There are relevant similarities between HIV and SARS-CoV–2 viruses. They are both RNA virus, able to cross species barriers and to transmit to humans, causing zoonotic diseases. Pandemic diffusion of these viruses has impacted people all over the world, spreading fear and uncertainty in the general population . In addition, it has been reported that SARS-CoV–2 can infect T lymphocytes, the same cells targeted by HIV  and individuals with severe SARS-CoV–2 infection may exhibit lymphopenia just like HIV infected patients .
Lymphocyte subset analysis using monoclonal antibodies and FCA is a powerful tool. The evaluation of the immunophenotypic profile of a patient (i.e., the number of different types of lymphocytes determined by flow cytometry) is currently used in immunodeficiencies, leukemias and lymphomas as well as in post-transplanted patients. FCA has proved to be essential in providing information on the T cell CD4+ subset reduction, which is considered the laboratorial hallmark of the evolution of HIV infection as well as an indicator, together with clinical evidence of HIV infection, for the commencement of antiretroviral therapy. FCA provides the health care professional with information about the relative and absolute population of immune subtypes in the blood and has become the gold standard in estimating CD4+ counts for both diagnosis and monitoring of the response to therapy in HIV-infected patients. CD4+ T cells, in fact, are central mediators of immune response in humans. They play a crucial role in coordinating cellular and humoral immune responses against infections. The gradual loss of CD4+ T cells represents the hallmark of HIV and the consequent progressive impairment of immunity constitutes also a relevant cause of death in these patients.
It has been previously reported that the main difference in lymphoid phenotypes observed in HIV- infected patients is a reduction by 40% in the CD4+ T helper population and a 45% increase in the CD8+ cytotoxic T-cell population . However, despite decades of experimental research, the complete mechanism of CD4+ T depletion in HIV infection still remains to be explained .
Growing amounts of data have accumulated and are available regarding the immune response in patients affected by COVID–19. Dysregulation of immune response, especially in T lymphocytes, are frequently observed in SARS-CoV–2 infection and might be highly involved in the pathological process of COVID–19. The common feature consisted, in fact, in lymphopenia, which can be severe and progressive in some patients, mostly the more severely affected and those with fatal illnesses [3,12]. In another study in which the COVID–19 patients have been stratified according their disease severity and data have been crossed with the composition of immune cells, an inverse correlation between disease severity and percentage of lymphocytes has been reported . The same inverse correlation was reported with CD8+ T cells too . There is evidence of an exuberant inflammatory response, similar to cytokine release syndrome, which was defined as “cytokine storm syndrome” .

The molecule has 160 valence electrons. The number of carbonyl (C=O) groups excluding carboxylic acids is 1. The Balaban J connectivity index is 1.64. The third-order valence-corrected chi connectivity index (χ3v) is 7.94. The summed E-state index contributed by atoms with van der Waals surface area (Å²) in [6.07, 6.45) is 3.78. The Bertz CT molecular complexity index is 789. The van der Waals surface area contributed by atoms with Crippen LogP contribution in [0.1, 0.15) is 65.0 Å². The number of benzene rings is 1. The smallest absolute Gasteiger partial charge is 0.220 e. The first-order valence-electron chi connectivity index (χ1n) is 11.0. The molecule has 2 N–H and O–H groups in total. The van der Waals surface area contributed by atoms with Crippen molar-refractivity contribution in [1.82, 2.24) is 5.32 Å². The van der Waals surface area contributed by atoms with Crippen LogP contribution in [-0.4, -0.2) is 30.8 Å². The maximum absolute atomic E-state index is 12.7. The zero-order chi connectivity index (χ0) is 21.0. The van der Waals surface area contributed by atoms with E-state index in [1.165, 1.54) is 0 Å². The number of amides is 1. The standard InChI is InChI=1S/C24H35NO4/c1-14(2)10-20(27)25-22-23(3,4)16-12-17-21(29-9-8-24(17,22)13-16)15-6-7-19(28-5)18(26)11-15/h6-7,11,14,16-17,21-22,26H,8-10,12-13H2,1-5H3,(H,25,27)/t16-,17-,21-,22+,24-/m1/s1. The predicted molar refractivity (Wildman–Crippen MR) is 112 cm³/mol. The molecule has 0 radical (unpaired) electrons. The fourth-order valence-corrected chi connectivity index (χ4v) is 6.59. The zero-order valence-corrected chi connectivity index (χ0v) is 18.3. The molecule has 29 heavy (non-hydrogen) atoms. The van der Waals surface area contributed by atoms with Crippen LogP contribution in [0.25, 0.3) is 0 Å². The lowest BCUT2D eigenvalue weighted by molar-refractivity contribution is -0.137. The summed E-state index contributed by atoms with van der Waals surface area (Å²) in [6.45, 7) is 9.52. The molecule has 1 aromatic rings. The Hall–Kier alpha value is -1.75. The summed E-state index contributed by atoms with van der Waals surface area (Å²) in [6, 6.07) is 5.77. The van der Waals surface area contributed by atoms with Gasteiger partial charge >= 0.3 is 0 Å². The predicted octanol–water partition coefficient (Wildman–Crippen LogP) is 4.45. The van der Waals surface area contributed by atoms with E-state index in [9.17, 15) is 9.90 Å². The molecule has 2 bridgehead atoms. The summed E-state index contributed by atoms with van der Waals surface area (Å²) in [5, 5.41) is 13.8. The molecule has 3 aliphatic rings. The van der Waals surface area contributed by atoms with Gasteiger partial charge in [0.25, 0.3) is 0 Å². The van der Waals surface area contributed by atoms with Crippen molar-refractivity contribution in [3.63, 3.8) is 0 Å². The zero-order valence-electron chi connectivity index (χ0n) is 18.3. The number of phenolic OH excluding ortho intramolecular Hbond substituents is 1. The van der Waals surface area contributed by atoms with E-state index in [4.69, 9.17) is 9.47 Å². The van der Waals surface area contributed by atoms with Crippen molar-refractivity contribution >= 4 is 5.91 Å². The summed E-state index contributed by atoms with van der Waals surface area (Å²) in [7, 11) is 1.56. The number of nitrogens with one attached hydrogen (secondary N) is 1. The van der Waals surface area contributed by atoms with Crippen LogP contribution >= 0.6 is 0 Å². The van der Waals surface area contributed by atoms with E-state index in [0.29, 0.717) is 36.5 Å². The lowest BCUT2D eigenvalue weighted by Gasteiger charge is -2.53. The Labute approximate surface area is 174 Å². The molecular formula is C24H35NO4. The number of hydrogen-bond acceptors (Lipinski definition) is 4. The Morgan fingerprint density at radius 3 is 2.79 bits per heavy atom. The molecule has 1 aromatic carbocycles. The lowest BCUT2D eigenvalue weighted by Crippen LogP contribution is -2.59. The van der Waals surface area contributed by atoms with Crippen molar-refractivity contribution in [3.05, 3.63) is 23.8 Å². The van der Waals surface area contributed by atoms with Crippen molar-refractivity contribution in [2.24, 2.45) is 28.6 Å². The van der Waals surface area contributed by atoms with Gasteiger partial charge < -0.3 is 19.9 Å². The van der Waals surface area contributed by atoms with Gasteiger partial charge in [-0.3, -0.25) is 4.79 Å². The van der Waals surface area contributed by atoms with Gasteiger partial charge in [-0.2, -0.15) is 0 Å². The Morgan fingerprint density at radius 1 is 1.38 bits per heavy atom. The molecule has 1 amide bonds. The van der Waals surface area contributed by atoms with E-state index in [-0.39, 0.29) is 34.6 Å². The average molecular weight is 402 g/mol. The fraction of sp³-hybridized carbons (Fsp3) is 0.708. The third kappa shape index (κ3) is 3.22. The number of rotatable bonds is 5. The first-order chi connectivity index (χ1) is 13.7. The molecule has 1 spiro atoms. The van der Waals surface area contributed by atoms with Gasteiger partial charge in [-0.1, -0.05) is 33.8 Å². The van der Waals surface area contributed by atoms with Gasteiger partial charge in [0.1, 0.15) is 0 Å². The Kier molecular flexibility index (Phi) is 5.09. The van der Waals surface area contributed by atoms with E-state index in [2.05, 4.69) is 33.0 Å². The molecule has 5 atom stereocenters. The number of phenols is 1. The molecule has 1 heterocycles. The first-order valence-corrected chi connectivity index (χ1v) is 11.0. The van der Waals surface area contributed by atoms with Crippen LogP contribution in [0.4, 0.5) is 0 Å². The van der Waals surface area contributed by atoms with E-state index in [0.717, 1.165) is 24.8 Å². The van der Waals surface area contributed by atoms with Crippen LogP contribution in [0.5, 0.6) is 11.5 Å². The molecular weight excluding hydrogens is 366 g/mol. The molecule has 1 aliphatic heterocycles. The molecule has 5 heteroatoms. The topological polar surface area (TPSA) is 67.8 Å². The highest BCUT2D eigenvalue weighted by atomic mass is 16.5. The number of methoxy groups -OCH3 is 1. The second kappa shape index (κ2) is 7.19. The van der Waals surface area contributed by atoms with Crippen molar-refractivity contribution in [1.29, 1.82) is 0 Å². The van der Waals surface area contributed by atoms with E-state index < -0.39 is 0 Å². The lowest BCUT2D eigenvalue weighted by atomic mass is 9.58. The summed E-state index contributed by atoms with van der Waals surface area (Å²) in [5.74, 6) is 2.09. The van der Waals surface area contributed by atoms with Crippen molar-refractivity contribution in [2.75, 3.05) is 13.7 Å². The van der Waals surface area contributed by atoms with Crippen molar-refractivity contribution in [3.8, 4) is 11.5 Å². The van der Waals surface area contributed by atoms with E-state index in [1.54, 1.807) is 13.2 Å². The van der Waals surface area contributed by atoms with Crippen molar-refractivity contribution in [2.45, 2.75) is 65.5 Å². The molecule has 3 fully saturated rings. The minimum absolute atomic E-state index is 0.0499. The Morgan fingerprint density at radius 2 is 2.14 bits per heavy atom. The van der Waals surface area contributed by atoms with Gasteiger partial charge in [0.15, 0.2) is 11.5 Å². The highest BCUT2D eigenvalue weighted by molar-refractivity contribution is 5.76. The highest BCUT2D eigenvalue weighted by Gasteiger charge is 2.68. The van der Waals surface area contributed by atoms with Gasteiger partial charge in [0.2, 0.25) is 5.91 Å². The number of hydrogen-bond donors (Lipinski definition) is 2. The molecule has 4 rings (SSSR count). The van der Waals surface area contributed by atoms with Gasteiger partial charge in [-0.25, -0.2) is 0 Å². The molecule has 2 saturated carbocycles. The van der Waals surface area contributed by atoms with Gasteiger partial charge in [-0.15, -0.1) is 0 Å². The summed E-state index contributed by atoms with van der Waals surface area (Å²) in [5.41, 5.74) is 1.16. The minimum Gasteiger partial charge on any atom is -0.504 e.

The analysis of the lymphocyte subsets by flow cytometry represents an essential help in the early screening, diagnosis and treatment of COVID–19. The total number of B cells, T cells and NK cells are significantly decreased in patients with COVID–19 and such reduction is more evident in the severe cases compared to the non-severe ones. In patients with COVID–19 both helper T cells (CD4+) and suppressor T cells (CD8+) have been reported to be below normal levels, and the decline of helper T cells was more pronounced in severe cases.
The major difference that we have observed in our two groups of patients consists in the different number of T cells, analyzed by FCA. The HIV patients showed a marked reduction in the CD4+ T cells and a consequent reduction in the CD4+/CD8+ ratio. Surprisingly, a comparable reduction in the CD4+ T cell population is observed also in COVID–19 patients, with no statistically significant difference between the two diseases. In COVID–19 patients, the CD4+ reduction is associated with a marked reduction in the CD8+ T cell population. As a consequence, the CD4+/CD8+ ratio is increased compared to normal values and much higher when compared to HIV patients.